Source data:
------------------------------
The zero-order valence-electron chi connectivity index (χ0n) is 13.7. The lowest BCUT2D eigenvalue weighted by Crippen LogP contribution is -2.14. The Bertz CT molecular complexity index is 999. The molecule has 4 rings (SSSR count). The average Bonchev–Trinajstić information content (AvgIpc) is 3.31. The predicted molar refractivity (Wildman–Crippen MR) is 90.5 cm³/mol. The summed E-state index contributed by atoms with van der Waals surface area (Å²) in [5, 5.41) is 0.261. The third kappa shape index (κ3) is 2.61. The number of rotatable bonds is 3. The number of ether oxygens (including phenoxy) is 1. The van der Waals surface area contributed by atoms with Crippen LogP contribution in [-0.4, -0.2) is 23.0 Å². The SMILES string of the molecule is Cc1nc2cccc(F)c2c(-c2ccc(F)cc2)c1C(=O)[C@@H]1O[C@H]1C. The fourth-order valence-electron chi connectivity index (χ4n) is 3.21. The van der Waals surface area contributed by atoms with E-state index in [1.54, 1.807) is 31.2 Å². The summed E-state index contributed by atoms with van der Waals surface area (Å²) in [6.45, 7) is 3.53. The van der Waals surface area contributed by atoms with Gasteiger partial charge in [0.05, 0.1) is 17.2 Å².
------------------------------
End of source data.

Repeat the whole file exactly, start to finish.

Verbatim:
The zero-order valence-electron chi connectivity index (χ0n) is 13.7. The lowest BCUT2D eigenvalue weighted by Crippen LogP contribution is -2.14. The Bertz CT molecular complexity index is 999. The molecule has 4 rings (SSSR count). The average Bonchev–Trinajstić information content (AvgIpc) is 3.31. The predicted molar refractivity (Wildman–Crippen MR) is 90.5 cm³/mol. The summed E-state index contributed by atoms with van der Waals surface area (Å²) in [5, 5.41) is 0.261. The third kappa shape index (κ3) is 2.61. The number of rotatable bonds is 3. The number of ether oxygens (including phenoxy) is 1. The van der Waals surface area contributed by atoms with Crippen LogP contribution in [-0.4, -0.2) is 23.0 Å². The SMILES string of the molecule is Cc1nc2cccc(F)c2c(-c2ccc(F)cc2)c1C(=O)[C@@H]1O[C@H]1C. The fourth-order valence-electron chi connectivity index (χ4n) is 3.21. The van der Waals surface area contributed by atoms with E-state index in [1.54, 1.807) is 31.2 Å². The summed E-state index contributed by atoms with van der Waals surface area (Å²) in [6.45, 7) is 3.53. The van der Waals surface area contributed by atoms with Gasteiger partial charge in [0.05, 0.1) is 17.2 Å².